Opinion from a Podiatrist: Chris Funk, DPM, Tucson, AZ
The whole issue is whether the damaged tendon is able to withstand the stresses of running again. Pain free running does not mean freedom from stresses on the frayed tendon. Having said that, I know how "devoted" runners can be when it comes to putting the miles in. As long as patients understand there is a risk of re-injury from something not quite healed, I usually recommend increasing distance rather than increasing intensity. Increasing intensity uses more energy in a shorter period of time, and that really pushes the tissue to the limits. Try to get up to the distance desired, and don't even think about the pace until everything is stable.
Opinion from a Coach: DeeAnn Smith, USAT Level II Coach, CPT Carlsbad, CA
I agree volume before intensity (and I think her PT would also, a good question for her to ask her PT). You must progress slowly and stick to the 10% per week rule like glue. Be sure she is giving you comments on each workout regarding pain from injury so you can adjust or delete workouts accordingly.
Opinion from Another Coach: Gail Leveque, USAT Level II Coach, Dallas, TX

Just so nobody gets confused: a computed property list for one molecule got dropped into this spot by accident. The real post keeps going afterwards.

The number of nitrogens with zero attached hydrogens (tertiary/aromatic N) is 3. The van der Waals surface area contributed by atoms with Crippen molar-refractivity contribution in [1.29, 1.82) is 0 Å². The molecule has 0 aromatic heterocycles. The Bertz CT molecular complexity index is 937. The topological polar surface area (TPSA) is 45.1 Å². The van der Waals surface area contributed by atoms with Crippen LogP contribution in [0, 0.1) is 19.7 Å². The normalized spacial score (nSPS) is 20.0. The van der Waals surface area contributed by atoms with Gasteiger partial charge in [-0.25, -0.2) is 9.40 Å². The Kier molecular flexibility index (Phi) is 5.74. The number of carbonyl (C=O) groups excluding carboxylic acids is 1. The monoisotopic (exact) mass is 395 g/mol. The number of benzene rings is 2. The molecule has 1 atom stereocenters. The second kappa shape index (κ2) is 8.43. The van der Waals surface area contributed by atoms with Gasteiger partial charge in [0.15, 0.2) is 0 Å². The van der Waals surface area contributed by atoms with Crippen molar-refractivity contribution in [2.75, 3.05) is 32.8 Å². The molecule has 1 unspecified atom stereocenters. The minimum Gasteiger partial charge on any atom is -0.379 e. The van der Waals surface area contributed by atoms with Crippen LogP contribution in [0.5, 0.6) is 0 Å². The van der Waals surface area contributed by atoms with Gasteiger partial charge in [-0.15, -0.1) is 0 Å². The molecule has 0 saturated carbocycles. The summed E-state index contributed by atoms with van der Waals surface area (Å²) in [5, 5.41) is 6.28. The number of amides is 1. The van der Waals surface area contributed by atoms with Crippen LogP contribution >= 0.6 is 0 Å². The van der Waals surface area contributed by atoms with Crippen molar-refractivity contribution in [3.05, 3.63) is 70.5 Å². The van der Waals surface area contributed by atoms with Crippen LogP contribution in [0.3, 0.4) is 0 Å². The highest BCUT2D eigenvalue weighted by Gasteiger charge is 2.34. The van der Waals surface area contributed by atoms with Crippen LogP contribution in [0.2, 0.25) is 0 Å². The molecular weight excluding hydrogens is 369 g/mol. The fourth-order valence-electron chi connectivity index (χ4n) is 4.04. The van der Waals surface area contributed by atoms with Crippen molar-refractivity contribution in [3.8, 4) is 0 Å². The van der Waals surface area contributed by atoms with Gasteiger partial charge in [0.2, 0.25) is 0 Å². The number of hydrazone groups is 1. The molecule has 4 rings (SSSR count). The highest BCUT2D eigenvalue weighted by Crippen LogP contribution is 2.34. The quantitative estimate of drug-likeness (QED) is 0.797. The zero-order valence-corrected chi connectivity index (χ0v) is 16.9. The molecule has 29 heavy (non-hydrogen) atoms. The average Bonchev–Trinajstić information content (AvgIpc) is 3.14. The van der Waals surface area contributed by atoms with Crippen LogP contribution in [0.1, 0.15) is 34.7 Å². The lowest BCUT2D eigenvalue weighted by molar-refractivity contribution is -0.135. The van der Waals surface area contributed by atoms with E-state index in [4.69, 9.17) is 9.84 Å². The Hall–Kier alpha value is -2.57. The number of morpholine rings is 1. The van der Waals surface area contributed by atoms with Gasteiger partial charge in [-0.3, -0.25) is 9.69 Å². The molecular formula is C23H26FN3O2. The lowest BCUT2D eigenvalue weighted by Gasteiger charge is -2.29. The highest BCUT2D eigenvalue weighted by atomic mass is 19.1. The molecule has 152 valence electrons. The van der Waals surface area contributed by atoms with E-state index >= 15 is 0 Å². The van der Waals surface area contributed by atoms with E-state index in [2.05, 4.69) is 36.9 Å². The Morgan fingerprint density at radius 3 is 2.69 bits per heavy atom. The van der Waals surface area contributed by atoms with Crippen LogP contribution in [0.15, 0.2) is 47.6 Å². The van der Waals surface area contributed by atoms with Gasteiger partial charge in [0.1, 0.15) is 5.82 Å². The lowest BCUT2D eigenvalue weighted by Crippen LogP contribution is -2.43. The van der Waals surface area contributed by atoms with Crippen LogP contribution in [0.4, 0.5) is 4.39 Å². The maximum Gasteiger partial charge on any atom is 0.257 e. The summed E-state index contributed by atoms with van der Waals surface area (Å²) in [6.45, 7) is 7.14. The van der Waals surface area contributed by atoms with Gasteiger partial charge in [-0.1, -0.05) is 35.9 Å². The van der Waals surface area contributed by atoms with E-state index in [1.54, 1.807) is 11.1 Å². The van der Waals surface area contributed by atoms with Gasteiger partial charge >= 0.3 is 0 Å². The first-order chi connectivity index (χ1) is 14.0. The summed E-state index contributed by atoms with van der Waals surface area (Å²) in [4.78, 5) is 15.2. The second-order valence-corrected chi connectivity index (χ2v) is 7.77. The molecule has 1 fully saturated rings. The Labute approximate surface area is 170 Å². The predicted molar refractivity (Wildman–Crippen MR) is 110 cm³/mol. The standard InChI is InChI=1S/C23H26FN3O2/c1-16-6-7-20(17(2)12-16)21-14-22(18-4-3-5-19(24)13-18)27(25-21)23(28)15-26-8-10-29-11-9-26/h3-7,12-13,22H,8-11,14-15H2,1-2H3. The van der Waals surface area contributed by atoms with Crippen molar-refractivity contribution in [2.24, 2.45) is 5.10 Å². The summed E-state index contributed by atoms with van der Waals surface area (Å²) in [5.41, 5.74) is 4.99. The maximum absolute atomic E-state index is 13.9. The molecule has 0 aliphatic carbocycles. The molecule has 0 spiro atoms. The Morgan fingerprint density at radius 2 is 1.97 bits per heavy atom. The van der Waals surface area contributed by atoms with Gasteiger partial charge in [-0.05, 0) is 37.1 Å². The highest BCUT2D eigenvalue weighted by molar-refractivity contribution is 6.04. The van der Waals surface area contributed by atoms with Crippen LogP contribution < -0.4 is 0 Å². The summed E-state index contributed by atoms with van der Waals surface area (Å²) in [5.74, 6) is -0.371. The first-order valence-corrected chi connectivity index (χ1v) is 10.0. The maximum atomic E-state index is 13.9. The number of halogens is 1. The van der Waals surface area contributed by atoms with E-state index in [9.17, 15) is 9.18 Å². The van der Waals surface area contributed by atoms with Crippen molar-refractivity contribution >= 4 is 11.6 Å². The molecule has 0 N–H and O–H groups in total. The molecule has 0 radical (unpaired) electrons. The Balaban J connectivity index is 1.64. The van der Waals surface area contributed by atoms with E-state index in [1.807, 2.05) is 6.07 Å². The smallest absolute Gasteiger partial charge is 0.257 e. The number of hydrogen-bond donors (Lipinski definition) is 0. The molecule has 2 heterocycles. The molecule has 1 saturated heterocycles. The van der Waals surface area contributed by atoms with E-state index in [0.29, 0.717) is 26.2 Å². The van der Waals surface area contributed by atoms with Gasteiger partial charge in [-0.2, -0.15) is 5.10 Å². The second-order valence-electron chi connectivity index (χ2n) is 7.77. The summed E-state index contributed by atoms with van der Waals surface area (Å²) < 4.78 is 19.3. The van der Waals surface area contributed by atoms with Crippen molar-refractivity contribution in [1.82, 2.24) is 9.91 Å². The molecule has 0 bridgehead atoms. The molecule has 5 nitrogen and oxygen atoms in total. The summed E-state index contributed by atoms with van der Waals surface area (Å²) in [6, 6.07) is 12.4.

I agree with the volume before intensity for sure. Especially if it is an Achilles issue. Intensity is just asking for trouble. I may be wrong in assuming that it was her Achilles, but if it was, coming back too soon or too hard could leave her with a chronic issue that will cause her a lot more trouble. Is she willing to try water running? That is a great way to keep working the run with no impact and will really give you an idea of how serious she is about taking care of her injury.
And from Runner's World March 2010:
You used to run 30 miles a week, you got injured, now you want to get back to your old routine as quickly as possible. Don't. Take your time. The same applies to that upcoming race - if you missed some training time, don't accelerate the pace and distance of your remaining workouts in an effort to "catch up." Instead, adjust your goals as needed. Try balance training, shortening your stride, RICE (rest, ice, compression and elevation) and stretching the back of your legs with dynamic (not static) stretching.